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Tourism and Animals Horse, Donkey and Carriage Rides

Horse, Donkey and Carriage Rides

Working horses and donkeys are part of everyday life in popular holiday destinations around the world, with hundreds of thousands employed in the tourist trade. But overwork and bad practice can lead to animals suffering.


The romantic and nostalgic horse-drawn carriage rides are not so pleasant for the animals, who must work for long hours, pulling heavy loads and enduring extreme weather conditions.


Many animals spend all day every day carrying heavy loads, as they taxi tourists across tricky terrain at bargain prices, often under the blazing sun, with little shade, water or rest. Exhausted animals suffer heat stress, injuries, dehydration, beatings and wounds as part of this ‘holiday experience’, with their poor owners working them hard to bring in a daily income. The economic profit is more important to the owners then the welfare of these animals.


The horse-drawn carriages can be involved in accidents with other vehicles, especially in cities with heavy traffic. Usually the animals have to trot, which puts the at risk to get hit by the cart if they have to come to a sudden halt. The little rest they get usually means standing at city corners, often under inappropriate conditions. When they no longer serve to generate profit, their owners sell them to slaughterhouses and replace them.


What are the issues?


There are many factors affecting the welfare of working horses and donkeys, including the size and strength of the animals, the distances and terrain they must cover, and the equipment and health care available locally.

 


Animals used in the tourism sector face a number of common problems. Here is a round-up of some of them:

 

  • Overloading:. Owners may allow inexperienced tourists to ride horses or donkeys, or they might be too heavy for the animal. Heavy loads can increase the risk of serious issues like bone fractures.
  • Wounds: The constant friction of saddles and other equipment can cause wounds and sores.
  • Blows: Beside causing fear, blows can cause severe and painful wounds which may become infected.
  • Lack of vet treatment: These animals seldom receive the required and specialized veterinary checks due to lack of interest or the high cost. It is common to see limping horses, since their horseshoes and hoofs are not maintained as they should be for walking all day long on hard pavement, which can be scorching hot in summer or slippery when wet, especially cobblestone.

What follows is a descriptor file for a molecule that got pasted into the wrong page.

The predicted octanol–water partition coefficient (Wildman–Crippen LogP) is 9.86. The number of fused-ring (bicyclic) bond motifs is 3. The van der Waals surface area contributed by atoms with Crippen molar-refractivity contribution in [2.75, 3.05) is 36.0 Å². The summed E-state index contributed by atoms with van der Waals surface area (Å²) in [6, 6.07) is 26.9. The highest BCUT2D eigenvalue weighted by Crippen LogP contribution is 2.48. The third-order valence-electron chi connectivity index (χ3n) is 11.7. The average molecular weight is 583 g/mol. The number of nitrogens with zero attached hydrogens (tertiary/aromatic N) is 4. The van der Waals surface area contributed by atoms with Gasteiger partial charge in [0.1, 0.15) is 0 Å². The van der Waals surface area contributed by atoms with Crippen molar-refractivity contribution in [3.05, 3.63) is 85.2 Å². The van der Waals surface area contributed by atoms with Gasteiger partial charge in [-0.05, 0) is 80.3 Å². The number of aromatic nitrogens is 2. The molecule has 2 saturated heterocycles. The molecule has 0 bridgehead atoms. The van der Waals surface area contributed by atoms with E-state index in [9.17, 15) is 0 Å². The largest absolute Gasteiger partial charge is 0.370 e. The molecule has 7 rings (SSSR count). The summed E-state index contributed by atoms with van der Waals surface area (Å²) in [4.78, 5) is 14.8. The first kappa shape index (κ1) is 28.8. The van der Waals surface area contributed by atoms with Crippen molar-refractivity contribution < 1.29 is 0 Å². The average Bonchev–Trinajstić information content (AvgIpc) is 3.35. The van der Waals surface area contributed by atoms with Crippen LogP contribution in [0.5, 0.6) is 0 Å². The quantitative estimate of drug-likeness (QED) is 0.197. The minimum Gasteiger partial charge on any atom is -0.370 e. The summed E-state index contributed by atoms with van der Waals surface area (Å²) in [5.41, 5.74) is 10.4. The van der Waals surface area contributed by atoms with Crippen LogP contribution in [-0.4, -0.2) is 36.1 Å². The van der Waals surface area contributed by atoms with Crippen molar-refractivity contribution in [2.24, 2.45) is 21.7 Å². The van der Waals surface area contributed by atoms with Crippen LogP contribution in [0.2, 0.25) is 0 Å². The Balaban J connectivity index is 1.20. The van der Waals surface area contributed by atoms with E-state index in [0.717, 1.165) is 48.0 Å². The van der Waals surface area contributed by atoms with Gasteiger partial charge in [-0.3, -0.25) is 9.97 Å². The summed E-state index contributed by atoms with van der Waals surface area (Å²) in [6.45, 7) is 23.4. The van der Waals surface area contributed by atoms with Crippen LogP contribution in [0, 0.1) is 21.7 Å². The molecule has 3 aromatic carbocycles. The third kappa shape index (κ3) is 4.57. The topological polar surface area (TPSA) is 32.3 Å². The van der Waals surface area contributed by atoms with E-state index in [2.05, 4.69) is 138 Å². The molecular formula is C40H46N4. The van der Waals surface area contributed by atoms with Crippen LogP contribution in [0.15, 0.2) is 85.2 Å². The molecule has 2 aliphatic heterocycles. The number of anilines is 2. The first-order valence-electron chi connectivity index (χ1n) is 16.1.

• Dehydration and heat strokes: Working animals need plenty of water and shade to avoid losing essential minerals and salts as they sweat. Many of these horses suffer from malnutrition and dehydration, as well as lack of shade and resting areas.

The posture of the animal shows whether or not they are comfortable and healthy. A healthy animal will have a high head position, with eyes open and ears forward. It will also stand evenly, so look at all four legs for signs of pain or injury and check for cracked or misshapen hooves. Prominent hip bones, backbones or pelvis are a sign for poor physical condition.

Exploring an exotic landscape or a new city by walking brings you closer to nature and lets you get a better taste of the authentic lifestyle of the places you visit. You have more time to take in the details, scenes and customs which you other ways would not notice. In FAADA we believe that you should avoid the use of animals all together. Try to avoid the abuse of these animals and look for alternative transportation methods that do not harm them.

Every person has the power to prevent a working horse or donkey from suffering by making responsible choices that put the respect for the animals first.

Reference: www.thebrooke.org
International Coalition to ban horse-drawn carriages: Horses Without Carriages International

More information about Society for the Protection of Animals Abroad: SPANA

More on the use of donkeys as "tourist taxis": El Refugio del Burrito

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Registered in the Ministry of Environment, Rural and Marine affairs, 1/2004.
FAADA Foundation, for the Adoption, Sponsorship and Defence of Animals is a non profit organisation for the protection of animals.

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